Changeset - 96f20a285541
[Not reviewed]
0 1 0
Bradley Kuhn (bkuhn) - 11 years ago 2010-12-16 16:06:47
bkuhn@ebb.org
Make bullet list of benefits.
1 file changed with 45 insertions and 25 deletions:
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www/conservancy/static/members/apply/index.html
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@@ -28,37 +28,57 @@
 
<p>The following are various questions that we typically get from project
 
  leaders that wish to apply to Conservancy.</p>
 

	
 

	
 
<h2>What are the key criteria our project must meet to join?</h2>
 

	
 
<p>In order to join, projects need to meet certain criteria, including the
 
requirement that the project be exclusively devoted to the development of
 
FLOSS and that it be consistent with the Conservancy's tax-exempt purposes
 
and the financial requirements imposed by the IRS.  Most FLOSS projects
 
will meet these requirements.</p>
 

	
 
<p>Additionally, the project must be licensed in a way fitting with
 
  software freedom principles.  Specifically, all software of the project
 
  should be licensed under a license that is listed both as
 
  a <a href="http://www.gnu.org/licenses/license-list.html">Free Software
 
  license by the Free Software Foundation</a> and as
 
  an <a href="http://www.opensource.org/licenses/alphabetical">Open Source
 
  license by the Open Source Initiative</a>.  All software documentation
 
  for the project should be licensed under a license on the preceding
 
  lists, or under Creative
 
  Commons' <a href="http://creativecommons.org/licenses/by-sa/3.0/">CC-By-SA</a>
 
  or <a href="http://creativecommons.org/licenses/by/3.0/">CC-By</a> or
 
  <a href="http://creativecommons.org/choose/zero/">CC-0</a>.</p>
 

	
 
<p>While any project licensed under FLOSS licenses can apply, the
 
  Conservancy seeks in particular projects that are well-established and
 
  have some track record of substantial contributions from a community of
 
  volunteer developers.  The Conservancy does gives higher priority to
 
  projects that have an established userbase and interest, but also tries
 
  to accept some smaller projects with strong potential.</p>
 
<p>In order to join, projects need to meet certain criteria.  A rough
 
  outline of those criteria are as follows:</p>
 
<p>
 
<ul><li>The project must be a software development or documentation
 
    project.  Non-software projects to advance the cause of software
 
    freedom, while important and useful, are beyond the scope of
 
    Conservancy.</li>
 

	
 
    <li>The project must be exclusively devoted to the development and
 
    documentation of FLOSS.  The project's goals must be consistent with
 
    the Conservancy's tax-exempt purposes, and other requirements imposed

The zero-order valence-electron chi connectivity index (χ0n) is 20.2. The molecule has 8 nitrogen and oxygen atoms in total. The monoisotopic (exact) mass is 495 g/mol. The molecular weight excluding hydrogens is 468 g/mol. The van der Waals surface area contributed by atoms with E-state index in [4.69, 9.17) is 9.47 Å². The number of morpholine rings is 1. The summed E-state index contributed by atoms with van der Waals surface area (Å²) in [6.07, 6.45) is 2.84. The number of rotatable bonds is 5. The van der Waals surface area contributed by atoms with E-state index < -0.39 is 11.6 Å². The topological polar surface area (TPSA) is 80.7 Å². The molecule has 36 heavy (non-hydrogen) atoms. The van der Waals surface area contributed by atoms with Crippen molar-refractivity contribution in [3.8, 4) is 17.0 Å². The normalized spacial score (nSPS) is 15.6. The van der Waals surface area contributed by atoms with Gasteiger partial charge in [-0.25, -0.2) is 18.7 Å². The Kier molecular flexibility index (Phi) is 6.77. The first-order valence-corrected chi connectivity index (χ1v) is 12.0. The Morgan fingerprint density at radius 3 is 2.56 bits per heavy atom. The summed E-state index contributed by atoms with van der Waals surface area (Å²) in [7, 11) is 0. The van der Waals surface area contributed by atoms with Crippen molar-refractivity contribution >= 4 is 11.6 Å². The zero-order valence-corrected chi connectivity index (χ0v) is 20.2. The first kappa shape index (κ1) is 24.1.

on Conservancy by the IRS' 501(c)(3) rules.  Namely, the goal of the
 
    project must to develop and document the software in a not-for-profit
 
    way to advance the public good, and must develop the software in
 
    public.</li>
 

	
 
    <li>The project must be licensed in a way fitting with software
 
      freedom principles.  Specifically, all software of the project
 
      should be licensed under a license that is listed both as
 
      a <a href="http://www.gnu.org/licenses/license-list.html">Free
 
      Software license by the Free Software Foundation</a> and as
 
      an <a href="http://www.opensource.org/licenses/alphabetical">Open
 
      Source license by the Open Source Initiative</a>.  All software
 
      documentation for the project should be licensed under a license on
 
      the preceding lists, or under Creative
 
      Commons' <a href="http://creativecommons.org/licenses/by-sa/3.0/">CC-By-SA</a>
 
      or <a href="http://creativecommons.org/licenses/by/3.0/">CC-By</a>
 
      or
 
        <a href="http://creativecommons.org/choose/zero/">CC-0</a>.</li>
 

	
 
   <li>The project should have an existing, vibrant, diverse community
 
      that develops and documents the software.  For example, projects
 
      that have been under development for less than a year or only a
 
      &ldquo;proof of concept&rdquo; implementation are generally not
 
      eligible.</li>
 
</ul>
 
</p>
 

	
 
<p>While any project meeting the criteria above can apply, meeting these
 
  criteria don't guarantee acceptance of your project.  The Conservancy
 
  favors projects that are well-established and have some track record of
 
  substantial contributions from a community of volunteer developers.
 
  Furthermore, the Conservancy does gives higher priority to projects that
 
  have an established userbase and interest, but also tries to accept some
 
  smaller projects with strong potential.</p>
 

	
 
<h2>Is our project required to accept membership if offered?</h2>
 

	
 
<p>Not at all.  Many projects apply and subsequently decide not to join a
 
  non-profit, or decide to join a different non-profit entity.  Don't
 
  worry about &ldquo;wasting our time&rdquo; if your project's developers
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